• Coming soon: New Special Collection in Spanish to Launch in the  Open Library of Humanities Journal

    Coming soon: New Special Collection in Spanish to Launch in the Open Library of Humanities Journal

    Posted by Rose Harris-Birtill on 2020-04-24

We are extremely pleased to announce that a new Special Collection in Spanish, “Colonialities in Dispute: Discourses on Colonialism and Race in Spain” (Colonialidades en Disputa: Discursos sobre Colonialismo y Raza en el Estado Español), will launch this winter in the Open Library of Humanities megajournal. The Special Collection, which will be the journal’s first Spanish-language collection, will be edited by Dr Larisa Pérez Flores (Member of the Decolonial Studies Research Group of the University of La Laguna in Tenerife) and Paula Clemente Vega (PhD Candidate at Birkbeck University of London). The Special Collection will bring together contributions from scholars, artists and activists working on critical discourses about racism, colonial history, the “nation-state”, feminism(s) and LGTBIQ.

Larisa Pérez Flores and Paula Clemente Vega, guest editors of the Special Collection, commented: “We are very pleased to have the opportunity to publish this Special Collection in Spanish in the Open Library of Humanities journal. The open access format of the collection will be an opportunity to bring these pertinent discussions beyond academia and so also contribute to expand the scope of the journal to the Hispanic world. The decolonial readings in particular, coming largely from Abya Yala and its islands, have found shelter on the other side of the Atlantic thanks, to a large extent, to the fact that much of the theoretical production is in Spanish. An imperial language acts as a transatlantic bridge, although for many it still remains a trap, both on one side and on the other side of the ocean."

“In a fragmented research and discursive framework, this collection is about bringing together the debates about colonialism currently taking place in the context of Spain in an attempt to expose the concealed colonial heritage of the country. Spain is a country where hispanist readings of history, culture and identity continue to shape its present; where notions such as race have been largely excluded or underestimated from the analyses of oppression; where the colonial enterprises of the Spanish empire have been sugar-coated; where the presence and the contributions of racialized bodies have been made invisible and/or appropriated; where there are still pending territories of decolonization and where institutional racism continues to limit and take the lives of thousands of racialised bodies."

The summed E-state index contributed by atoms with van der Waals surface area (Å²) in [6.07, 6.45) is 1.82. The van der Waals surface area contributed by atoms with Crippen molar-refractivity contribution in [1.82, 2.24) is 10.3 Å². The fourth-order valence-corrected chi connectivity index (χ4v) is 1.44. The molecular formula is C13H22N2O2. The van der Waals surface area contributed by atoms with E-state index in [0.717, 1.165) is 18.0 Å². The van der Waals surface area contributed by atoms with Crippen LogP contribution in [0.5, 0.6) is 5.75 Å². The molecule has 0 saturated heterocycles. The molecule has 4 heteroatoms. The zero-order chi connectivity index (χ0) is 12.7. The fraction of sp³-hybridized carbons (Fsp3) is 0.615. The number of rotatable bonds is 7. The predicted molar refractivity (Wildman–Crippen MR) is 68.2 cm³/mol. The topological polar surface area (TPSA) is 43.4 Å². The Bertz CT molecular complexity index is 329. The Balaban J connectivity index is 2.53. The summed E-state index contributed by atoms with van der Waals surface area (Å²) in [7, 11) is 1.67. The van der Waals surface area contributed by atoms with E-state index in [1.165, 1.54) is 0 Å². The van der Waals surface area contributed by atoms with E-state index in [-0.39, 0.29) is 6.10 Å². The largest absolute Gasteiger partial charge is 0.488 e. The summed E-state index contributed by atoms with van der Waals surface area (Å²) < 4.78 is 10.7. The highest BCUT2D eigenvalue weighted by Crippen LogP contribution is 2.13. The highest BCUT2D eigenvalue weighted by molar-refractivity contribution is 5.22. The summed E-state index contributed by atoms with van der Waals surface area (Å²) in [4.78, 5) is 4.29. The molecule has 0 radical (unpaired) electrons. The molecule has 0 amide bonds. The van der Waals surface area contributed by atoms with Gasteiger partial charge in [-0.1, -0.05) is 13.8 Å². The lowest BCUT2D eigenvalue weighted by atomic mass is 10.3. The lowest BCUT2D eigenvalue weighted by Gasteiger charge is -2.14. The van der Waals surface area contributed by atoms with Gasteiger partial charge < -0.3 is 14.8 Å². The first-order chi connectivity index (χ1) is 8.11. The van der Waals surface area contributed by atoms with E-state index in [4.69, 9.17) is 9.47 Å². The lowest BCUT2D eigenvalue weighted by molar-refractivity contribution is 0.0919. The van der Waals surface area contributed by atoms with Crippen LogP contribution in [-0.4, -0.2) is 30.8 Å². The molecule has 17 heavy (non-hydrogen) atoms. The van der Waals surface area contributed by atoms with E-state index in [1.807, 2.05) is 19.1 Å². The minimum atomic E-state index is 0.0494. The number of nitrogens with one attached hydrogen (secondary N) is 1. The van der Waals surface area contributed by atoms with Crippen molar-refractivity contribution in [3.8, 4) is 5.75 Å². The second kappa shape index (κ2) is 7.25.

“This publication is also especially relevant in the current socio-political context of the country, where the Spanish extreme right has recently gained a vertiginous political protagonism and influence, and where racist discourses and monolithic understandings of Spanish culture and identity continue to be successfully used by right wing ideologies to legitimate political discourses, gain support and build social consensus. But it is also relevant in the context of the left, where debates about coloniality have been largely absent." 

“Coloniality does not operate in the same way for the diversity of bodies that claim it, which implies both recognising old oppressions and denouncing renewed privileges, an issue which is not traditionally recognised by the sovereignist or feminist struggles of Spain. Different territories are shown in a double condition, as victims and executioners, of a modern-colonial inheritance impassable over the centuries. This publication will be an attempt to redraw, with precision, the irregular map of these superimposed colonialities.”

Dr Rose Harris-Birtill (OLH Managing Editor), added: “We are delighted to welcome the Open Library of Humanities journal’s first Spanish-language collection, and the vital scholarly contribution that Colonialidades en Disputa / Colonialities in Dispute will make to pressing current issues on race and colonialism in Spain. In these turbulent times, understanding and revaluing diversity is perhaps more important than ever before, and this collection will bring together a range of different perspectives to highlight the far-reaching consequences of colonialism across geographies and cultures. This collection will join over 30 other OLH Special Collections, each featuring curated content from experts in the field, and which are all proudly open access for the benefit of all.” 

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Cover Image from the documentary "Tenerife" by Yves Allegret (Tenerife, 1932)

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